Authors:  Gary Bahadur, Jason Inasi, and Alex de Carvalho

Publisher: MCgraw-Hill  – 341  pages

Book Review by: Venkat Balasubramaniam

In today’s Internet age, there is boundless opportunity to market your products and services through social media and increase your revenues and profits by adding new customers to your database. With hundreds of millions of consumers connected on Facebook, Linked In and other social media, it is easier than ever for companies of all sizes to reach out to and communicate with consumers of all income levels and assets.

At the same time, threats galore abound today. On personal and corporate levels, your bank accounts, your credit cards, your data, your digital assets, your financial information, your identity, your images and logos, your rights, and even your very reputation are at risk of being attacked and stolen.

Often, it is not possible to recover your stolen money, to immediately cancel your credit cards, foolish to recover data that must have been copied, get back digital assets (that can be modified and re-used) stop others from using your images and logos, regain your rights, or un-mar your spotless reputation.

Loss recovery and damage control is expensive and time-consuming. Better to prevent all these undesirable events from recurring or better still, from occurring in the first place.

The authors of this book – Lal Bahadur, Jason Inasi and Alex de Carvalho – offer you a solution to these problems in this book.

Gary Bahadur is founder and chief executive officer of KRAA Security. He has more than 15 years of experience in the information security and technology industry.

Jason Inasi is CEO and creative director of the Factory Interactive. Among its corporate clients are: AOL Latin America, American Airlines Arena, Cable & Wireless, and Carnival Cruise Lines.

Alex de Carvalho is vice president of business development for VoxMed, director of social media at Medimix and professor of social media at the University of Miami.

Through more than 340 pages, they explain to you how to safeguard the items mentioned above, and more. Among the other types of cyber attacks are: malware, vulnerabilities, cross site scripting, cross site request forgery, corporate espionage, phishing, and spear phishing.

They show you – whether your are the chief information officer of a large corporation or the owner of a small business – the latest threats out there and how to protect yourself from them.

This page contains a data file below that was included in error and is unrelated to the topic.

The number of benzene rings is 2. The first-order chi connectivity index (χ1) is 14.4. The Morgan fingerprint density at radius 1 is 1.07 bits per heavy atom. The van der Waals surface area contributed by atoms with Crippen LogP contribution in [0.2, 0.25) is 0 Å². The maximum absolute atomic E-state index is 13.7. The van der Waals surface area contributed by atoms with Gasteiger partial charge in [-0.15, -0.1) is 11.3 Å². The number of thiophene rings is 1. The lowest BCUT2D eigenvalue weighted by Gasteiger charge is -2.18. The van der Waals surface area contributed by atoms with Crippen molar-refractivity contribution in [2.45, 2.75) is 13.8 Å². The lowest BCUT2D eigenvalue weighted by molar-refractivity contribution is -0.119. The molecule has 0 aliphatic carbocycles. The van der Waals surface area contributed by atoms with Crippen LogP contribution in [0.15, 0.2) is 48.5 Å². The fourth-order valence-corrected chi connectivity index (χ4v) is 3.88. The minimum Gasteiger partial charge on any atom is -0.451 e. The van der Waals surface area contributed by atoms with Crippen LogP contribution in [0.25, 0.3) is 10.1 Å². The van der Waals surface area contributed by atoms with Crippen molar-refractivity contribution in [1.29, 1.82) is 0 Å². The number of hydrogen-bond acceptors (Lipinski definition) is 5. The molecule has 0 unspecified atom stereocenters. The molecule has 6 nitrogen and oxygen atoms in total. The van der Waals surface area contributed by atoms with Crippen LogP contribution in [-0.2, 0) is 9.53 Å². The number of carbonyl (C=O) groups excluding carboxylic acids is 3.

The authors instruct you on how to analyze your risk, implement best practices, put in place the necessary security protocols, formulate and enforce social media rules of usage, manage your reputation online, and respond to incidents of “cyber invasion.”

Among other matters, this book shows you how to :

  • Assess your global social media presence and identify vulnerabilities
  • Establish solid security policies at every level of your organization
  • Monitor usage by employees, clients, competitors, and the public
  • Block cyber stalking, phishing, malware, and identity theft exploits
  • Guard intellectual property rights, trademarks, copyrights, and logos, and more.

The authors use the H.U.M.O.R methodology: Human resources, Utilization of resources and assets, Monetary considerations, Operations management, Reputation management.  This is a systems-based approach to develop necessary security policies, plans and processes to lessen attacks through social media.

The book contains 18 chapters organized around its five parts. It also presents instructive case studies as examples to understand the material in an easier way

Part I deals with assessment of a company’s social media security. It contains chapters dealing with the social media security process; looking at the foundation of your own security policy and details; and monitoring the social media landscape;

Part II is on assessing social media threats. It has chapters on threat assessment; and what can go wrong, such as dangers specific to social networks, cyber stalking, validating the end user, and data scraping.

Part III covers operations, policies and processes. Its chapters are on the following matters: best practices on social media security policy, strategies and collaborations on  the human resources department, on utilization of resources, on monetary consideration, on operations management, and on reputation management.

Part IV relates to monitoring and reporting. The chapters cover the responsibilities of the human resources department such as compliance with rules and monitoring employee usage; as well as monitoring and reporting as it relates to utilization, monetary matters, operations, and protection of reputation.

Part V is entitled “Social Media 3.O.” Its chapters deal with the challenges ahead and the future of social media security.

Heads of information technology department at companies that are planning to promote their products and services in social media networks or that are already in it, should read this book closely. I believe a summary of key points covered in this should be provided to CEOs and owners, so they have a clear understanding of existing and potential threats.